This series may start as a familiar, if well crafted, dystopia but it ends as one of the most brutal and bloody indictments of the politics of war I have read – be that for the teen demographic or otherwise.
Suzanne Collins’ writing uses fairly broad brush strokes and at times can verge on the more stylized futurism of something like Scott Westerfeld’s Uglies series* but ultimately remains grounded in a bone-crunching realness that gives weight to both the story arc and the characters.
Although all three books are consumate page turners (I downed the series in less than a month) it’s not always the adrenaline rush of the standard action page turner. There is an intrinsic, unspoken caveat to these books that anything – especially anything bad – could happen to any of the characters at any time and whilst this makes the action gripping it also creates an uncertainty and anxiousness I rarely feel with hero (or heroine) led stories. There is also a grinding, ‘last-gasp crawl towards the finish line’ quality to a lot of the action that at times has more in common with horror movies, in particular those that veer into torture porn, than anything else. None of these observations are criticisms by the way, they are exactly what makes the satire present in the story arc so powerful.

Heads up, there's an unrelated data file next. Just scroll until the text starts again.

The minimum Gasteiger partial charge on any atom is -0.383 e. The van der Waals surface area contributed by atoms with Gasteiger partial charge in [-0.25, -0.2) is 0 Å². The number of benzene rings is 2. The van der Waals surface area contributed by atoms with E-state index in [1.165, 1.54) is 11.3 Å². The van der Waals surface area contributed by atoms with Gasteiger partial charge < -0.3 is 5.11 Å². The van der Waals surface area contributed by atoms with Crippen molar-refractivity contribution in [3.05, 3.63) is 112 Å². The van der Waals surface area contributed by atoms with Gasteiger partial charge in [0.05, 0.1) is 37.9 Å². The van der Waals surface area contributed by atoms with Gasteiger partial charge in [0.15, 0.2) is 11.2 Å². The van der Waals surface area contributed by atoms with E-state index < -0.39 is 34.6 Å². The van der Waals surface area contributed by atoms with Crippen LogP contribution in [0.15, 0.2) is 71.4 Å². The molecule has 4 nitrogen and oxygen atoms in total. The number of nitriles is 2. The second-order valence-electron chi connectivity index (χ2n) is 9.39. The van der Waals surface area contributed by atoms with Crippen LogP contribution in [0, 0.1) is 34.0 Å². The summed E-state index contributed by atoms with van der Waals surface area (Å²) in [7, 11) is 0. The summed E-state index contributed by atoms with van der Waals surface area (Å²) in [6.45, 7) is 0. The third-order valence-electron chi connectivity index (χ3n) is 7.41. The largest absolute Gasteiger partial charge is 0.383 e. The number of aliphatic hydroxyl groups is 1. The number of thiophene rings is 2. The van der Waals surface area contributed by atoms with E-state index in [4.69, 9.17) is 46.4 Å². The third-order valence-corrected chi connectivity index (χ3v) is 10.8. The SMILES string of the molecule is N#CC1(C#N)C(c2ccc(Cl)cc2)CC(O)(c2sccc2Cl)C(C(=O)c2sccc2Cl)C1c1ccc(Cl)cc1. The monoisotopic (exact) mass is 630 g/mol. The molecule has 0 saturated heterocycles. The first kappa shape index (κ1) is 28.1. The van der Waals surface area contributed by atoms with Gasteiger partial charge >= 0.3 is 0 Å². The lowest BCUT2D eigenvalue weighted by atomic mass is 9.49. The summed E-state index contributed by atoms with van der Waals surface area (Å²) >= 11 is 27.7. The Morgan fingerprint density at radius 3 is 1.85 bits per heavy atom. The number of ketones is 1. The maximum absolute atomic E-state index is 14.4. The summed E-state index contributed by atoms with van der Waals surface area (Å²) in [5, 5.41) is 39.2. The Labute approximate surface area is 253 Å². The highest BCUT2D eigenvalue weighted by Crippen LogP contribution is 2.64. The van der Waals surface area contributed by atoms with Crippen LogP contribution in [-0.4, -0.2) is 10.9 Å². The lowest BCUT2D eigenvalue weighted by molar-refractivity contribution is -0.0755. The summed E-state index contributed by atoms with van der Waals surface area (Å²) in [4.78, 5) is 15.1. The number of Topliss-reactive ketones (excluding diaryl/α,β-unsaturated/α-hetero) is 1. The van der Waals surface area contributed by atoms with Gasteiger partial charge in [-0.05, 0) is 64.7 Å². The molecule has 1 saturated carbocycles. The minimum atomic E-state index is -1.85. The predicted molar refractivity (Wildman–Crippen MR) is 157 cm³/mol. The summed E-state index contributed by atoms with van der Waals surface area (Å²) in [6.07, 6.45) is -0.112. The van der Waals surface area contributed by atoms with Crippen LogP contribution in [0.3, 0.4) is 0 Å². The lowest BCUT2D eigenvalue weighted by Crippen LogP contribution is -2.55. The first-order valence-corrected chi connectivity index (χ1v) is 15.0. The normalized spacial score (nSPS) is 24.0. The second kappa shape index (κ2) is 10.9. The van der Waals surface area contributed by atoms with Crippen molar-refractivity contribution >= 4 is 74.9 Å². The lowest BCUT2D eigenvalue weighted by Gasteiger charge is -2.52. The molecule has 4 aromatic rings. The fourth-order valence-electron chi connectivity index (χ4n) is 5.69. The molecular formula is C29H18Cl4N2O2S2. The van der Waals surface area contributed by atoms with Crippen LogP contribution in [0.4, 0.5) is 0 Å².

Only just raising it’s head above the parapet of nihilism it’s not a series for anyone looking for a new Alex Rider but if you like to have your buttons pushed along with your action then I would absolutely recommend it.
In terms of where it sits within the frame of teen writing, and for any parents considering whether it’s appropriate for their kids, I would say it’s definitely at the upper end of the YA spectrum. That’s not to say you have to be 17 to read this – I think I could have tackled it effectively by the age of 14 or so – but it will depend on the individual and their reading habits. It’s not a book that is controversial for the sake of it but it could certainly be a conversation starter for younger readers. I also suspect that under 12 or 13 it would be the emotional language of the personal relationships in the story that might be an issue in digesting the series rather than just the violence.
In short – highly recommended.
*RE: Uglies: I love those books too. Here is my very old review of them.
All words by Susan Sloan.